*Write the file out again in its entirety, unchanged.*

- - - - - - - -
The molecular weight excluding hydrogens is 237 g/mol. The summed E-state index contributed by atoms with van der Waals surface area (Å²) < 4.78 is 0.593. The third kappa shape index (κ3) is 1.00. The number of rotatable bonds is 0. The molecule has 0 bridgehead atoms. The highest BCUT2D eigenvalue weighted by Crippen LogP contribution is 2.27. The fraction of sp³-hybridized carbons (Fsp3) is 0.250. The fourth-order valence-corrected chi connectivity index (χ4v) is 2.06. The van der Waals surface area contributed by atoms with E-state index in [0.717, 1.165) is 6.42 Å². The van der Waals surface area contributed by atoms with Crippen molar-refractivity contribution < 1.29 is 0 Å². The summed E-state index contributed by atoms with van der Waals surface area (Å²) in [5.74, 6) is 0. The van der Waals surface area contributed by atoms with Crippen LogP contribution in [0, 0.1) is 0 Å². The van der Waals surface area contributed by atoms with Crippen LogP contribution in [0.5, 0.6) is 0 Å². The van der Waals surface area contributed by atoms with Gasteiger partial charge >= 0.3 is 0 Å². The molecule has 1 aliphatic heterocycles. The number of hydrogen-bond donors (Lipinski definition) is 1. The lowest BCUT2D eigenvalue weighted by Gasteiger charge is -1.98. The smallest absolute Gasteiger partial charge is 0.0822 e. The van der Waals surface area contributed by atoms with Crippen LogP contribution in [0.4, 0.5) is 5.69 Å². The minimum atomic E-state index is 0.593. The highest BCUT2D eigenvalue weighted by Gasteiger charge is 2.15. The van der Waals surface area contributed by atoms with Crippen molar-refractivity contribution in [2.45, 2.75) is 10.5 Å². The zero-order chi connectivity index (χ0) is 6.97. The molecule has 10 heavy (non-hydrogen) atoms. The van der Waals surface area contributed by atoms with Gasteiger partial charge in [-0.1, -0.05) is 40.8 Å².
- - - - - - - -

The molecular weight excluding hydrogens is 237 g/mol. The summed E-state index contributed by atoms with van der Waals surface area (Å²) < 4.78 is 0.593. The third kappa shape index (κ3) is 1.00. The number of rotatable bonds is 0. The molecule has 0 bridgehead atoms. The highest BCUT2D eigenvalue weighted by Crippen LogP contribution is 2.27. The fraction of sp³-hybridized carbons (Fsp3) is 0.250. The fourth-order valence-corrected chi connectivity index (χ4v) is 2.06. The van der Waals surface area contributed by atoms with E-state index in [0.717, 1.165) is 6.42 Å². The van der Waals surface area contributed by atoms with Crippen molar-refractivity contribution < 1.29 is 0 Å². The summed E-state index contributed by atoms with van der Waals surface area (Å²) in [5.74, 6) is 0. The van der Waals surface area contributed by atoms with Crippen LogP contribution in [0, 0.1) is 0 Å². The van der Waals surface area contributed by atoms with Crippen LogP contribution in [0.5, 0.6) is 0 Å². The van der Waals surface area contributed by atoms with Gasteiger partial charge >= 0.3 is 0 Å². The molecule has 1 aliphatic heterocycles. The number of hydrogen-bond donors (Lipinski definition) is 1. The lowest BCUT2D eigenvalue weighted by Gasteiger charge is -1.98. The smallest absolute Gasteiger partial charge is 0.0822 e. The van der Waals surface area contributed by atoms with Crippen LogP contribution in [0.4, 0.5) is 5.69 Å². The minimum atomic E-state index is 0.593. The highest BCUT2D eigenvalue weighted by Gasteiger charge is 2.15. The van der Waals surface area contributed by atoms with Crippen molar-refractivity contribution in [2.45, 2.75) is 10.5 Å². The zero-order chi connectivity index (χ0) is 6.97. The molecule has 10 heavy (non-hydrogen) atoms. The van der Waals surface area contributed by atoms with Gasteiger partial charge in [-0.1, -0.05) is 40.8 Å².